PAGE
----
Tuesday, April 15, 2014

Prognosis and Care

I recently spoke to some folks that I know read my blog. When I mentioned my prognosis from my clinic visit in February there were quite a few people that hadn't heard the news. It was buried as the last sentence in a blog post, so I suppose I shouldn't be surprised it was missed.

In February, I was told I have 12-18 months to live.

More recently, I have been taken under the wing of our local hospice. The decision to seek hospice care came about as my Doctor-ordered home care reached the limit of what my health insurance would allow. I feel fortunate, since we have a well-developed local hospice that receives a lot of support from the local community.

It has been a smooth transition, and the standard of care I've received has been fantastic.

Wednesday, April 9, 2014

I Fell Down

Really, the only time I'm on my feet is when transferring from one seat or position to another. Even then, the gate belt is on.

I lost my balance, or slipped, or buckled during a transfer in to bed.

Amanda, never letting go of the belt, tried to break my fall. I hit the corner of my nightstand on the way down, and received this scratch (right).

Even though it looks pretty bad, my pain level was negligible, so we patched it up and went to bed.

A day later I was pissing blood. Someone with a title that ends in -ologist can tell you what organ I hurt; I think it's my oil filter.

Things are back to normal now, though the scratch and some wicked bruises remain.

Monday, April 7, 2014

Triggers and Tribulations

Amanda was helping me sit down -- on the porcelain throne, if you must know -- as part of my evening ablutions. For some time now we've accomplished transferring me from one seat to another using a gate belt. For the uninitiated, a gate belt is about the same width as a car seat-belt, with a simple clasp, but it's made from material with a much thicker weave. It quickly goes on, and gives your caregiver a solid point, close to your center of gravity, to leverage you up and ease you down.

About four years ago, I was sitting on our couch, while Cora climbed on our recliner. As I watched her go back and forth from one armrest to the other, I suddenly felt like she was about to lose her balance and fall. I honestly couldn't tell you if Cora fell first, or if my backside was off the couch first. Either way, with a dive I was able to get a hand under her head, and cushion her from the hard landing.

Amanda sat me down and took a step back, taking half a stumble-step as she did so. I had the same feeling in that moment with Amanda as I had with Cora years ago.

Sadly, the physical response was completely different. My limbs, hardest hit by ALS,  had a minor jerk in response to my urgent desire to get up. It was a solemn reminder of how far I've come in my journey, and a completely shitty end to the day.

We've been trying to potty train Louise for some time now. Louise has figured out peeing, and has slept through the night without an accident several times. She uses the potty frequently...to pee. Pooping has been much harder to train.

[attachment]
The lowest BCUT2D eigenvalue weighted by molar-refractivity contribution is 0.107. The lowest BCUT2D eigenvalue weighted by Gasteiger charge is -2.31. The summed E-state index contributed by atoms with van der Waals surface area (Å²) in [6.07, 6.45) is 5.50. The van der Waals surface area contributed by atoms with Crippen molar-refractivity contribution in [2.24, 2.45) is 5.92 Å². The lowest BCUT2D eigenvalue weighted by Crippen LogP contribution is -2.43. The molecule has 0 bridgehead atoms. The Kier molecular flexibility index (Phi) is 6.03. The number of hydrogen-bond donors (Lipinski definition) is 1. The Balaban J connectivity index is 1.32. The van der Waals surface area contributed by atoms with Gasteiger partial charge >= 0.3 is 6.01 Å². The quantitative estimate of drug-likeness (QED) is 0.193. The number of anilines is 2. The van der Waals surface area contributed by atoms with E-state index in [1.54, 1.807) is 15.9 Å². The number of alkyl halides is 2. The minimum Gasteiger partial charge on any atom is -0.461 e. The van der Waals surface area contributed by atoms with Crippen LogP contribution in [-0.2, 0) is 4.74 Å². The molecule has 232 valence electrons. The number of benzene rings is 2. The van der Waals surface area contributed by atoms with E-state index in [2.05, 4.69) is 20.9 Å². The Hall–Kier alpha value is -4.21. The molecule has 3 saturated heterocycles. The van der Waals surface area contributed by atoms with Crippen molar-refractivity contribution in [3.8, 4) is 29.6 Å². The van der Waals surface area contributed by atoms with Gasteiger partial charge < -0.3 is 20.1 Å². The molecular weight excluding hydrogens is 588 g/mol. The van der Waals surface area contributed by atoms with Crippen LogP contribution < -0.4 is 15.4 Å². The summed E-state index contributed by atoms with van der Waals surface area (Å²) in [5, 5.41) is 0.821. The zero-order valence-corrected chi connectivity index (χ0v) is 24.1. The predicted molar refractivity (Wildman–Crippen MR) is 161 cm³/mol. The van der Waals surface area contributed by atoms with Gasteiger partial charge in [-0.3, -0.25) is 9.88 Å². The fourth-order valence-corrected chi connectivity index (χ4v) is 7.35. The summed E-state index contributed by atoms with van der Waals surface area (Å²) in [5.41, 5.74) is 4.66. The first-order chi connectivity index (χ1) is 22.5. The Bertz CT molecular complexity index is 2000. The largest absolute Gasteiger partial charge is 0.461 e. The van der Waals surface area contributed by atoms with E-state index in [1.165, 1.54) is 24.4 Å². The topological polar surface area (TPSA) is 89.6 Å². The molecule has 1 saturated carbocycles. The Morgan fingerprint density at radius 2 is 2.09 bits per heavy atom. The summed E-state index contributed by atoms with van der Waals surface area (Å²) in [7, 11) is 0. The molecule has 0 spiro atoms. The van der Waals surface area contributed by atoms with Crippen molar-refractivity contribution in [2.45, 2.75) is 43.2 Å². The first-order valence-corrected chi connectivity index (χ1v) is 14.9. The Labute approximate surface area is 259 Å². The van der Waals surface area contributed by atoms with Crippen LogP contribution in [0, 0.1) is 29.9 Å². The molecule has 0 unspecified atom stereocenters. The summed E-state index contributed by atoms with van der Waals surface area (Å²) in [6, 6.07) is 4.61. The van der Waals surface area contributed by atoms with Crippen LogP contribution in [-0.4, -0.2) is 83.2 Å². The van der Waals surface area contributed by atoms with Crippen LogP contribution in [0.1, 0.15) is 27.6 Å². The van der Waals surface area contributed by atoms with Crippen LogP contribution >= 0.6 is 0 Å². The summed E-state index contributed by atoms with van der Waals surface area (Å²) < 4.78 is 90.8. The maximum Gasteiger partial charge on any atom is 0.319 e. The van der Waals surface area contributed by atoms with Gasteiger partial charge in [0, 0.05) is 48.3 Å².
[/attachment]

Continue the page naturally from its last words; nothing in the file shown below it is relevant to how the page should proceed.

Out of frustration, I suggested good, old-fashioned bribery.

An inexpensive rotating lamp was purchased, and placed on a prominent shelf. The simple deal was explained to Louise: Make a successful deposit in the potty, and the fancy lamp is yours.

The message was well received. Louise got on the potty as soon as we got home.

It would be another two days before she made a successful deposit, but she did it.

I remember the same milestone for Cora. Amanda and I tried to almost celebrate her accomplishment, in an effort to reinforce her success.

My celebration for Louise was far less expressive. First of all, I cant navigate my wheelchair in to the bathroom the girls use. Secondly, thanks to ALS, all I could really do was to squeal approving noises at Louise when she emerged from the bathroom. No clapping. No jumping around. No picking her up. No giving her a hug.

I got upset, and, a short time later, really angry.

Thursday, March 27, 2014


About two months ago our friend, Ben Freakley, got in touch to say that he would be running the Atlanta marathon to benefit our family.

He completed the marathon (in pretty good time) this past weekend.

Ben's wife, Melissa, kept us all up to date on Ben's progress via Facebook. She also posted some great pictures from the finish line.

Given that this was the first time Ben had even attempted a marathon, I can't get over how easy he made it look. I'm almost certain if Ben were sitting with me now, he might confide exactly how hard it was to run that distance. Then again, maybe he's so sore he cant even sit down!

Amanda and I are so blown away by acts of support like this that we run out of appropriate superlatives.

Perhaps it's just best to say a simple thank you, and to just let you know that your support makes us feel truly fortunate.

Sunday, March 23, 2014

Long Day Out

Yesterday I ended up being out of the house for a fairly long time, but it was worth it.
Chuck Steenburgh | VMI

Amanda and I went to  watch the VMI basketball team play, and then caught a Jujitsu tournament.

We took in the VMI vs. IPFW game. VMI is playing in the  College Insider Tournament. It was a great game, and we were fortunate to have great seats down on the floor. VMI won an entertaining game.

We immediately headed up to another building on post. On the top level of Cocke Hall, Jim Whitten and the VMI Jujitsu Club were hosting a tournament to benefit our family. Quite a few people came up and expressed their well wishes and gratitude for being able to compete. 

I'm not sure how to react when people thank me for helping me. I suppose for a brief moment, ALS takes a back seat and I get to share some time with some genuine, good people.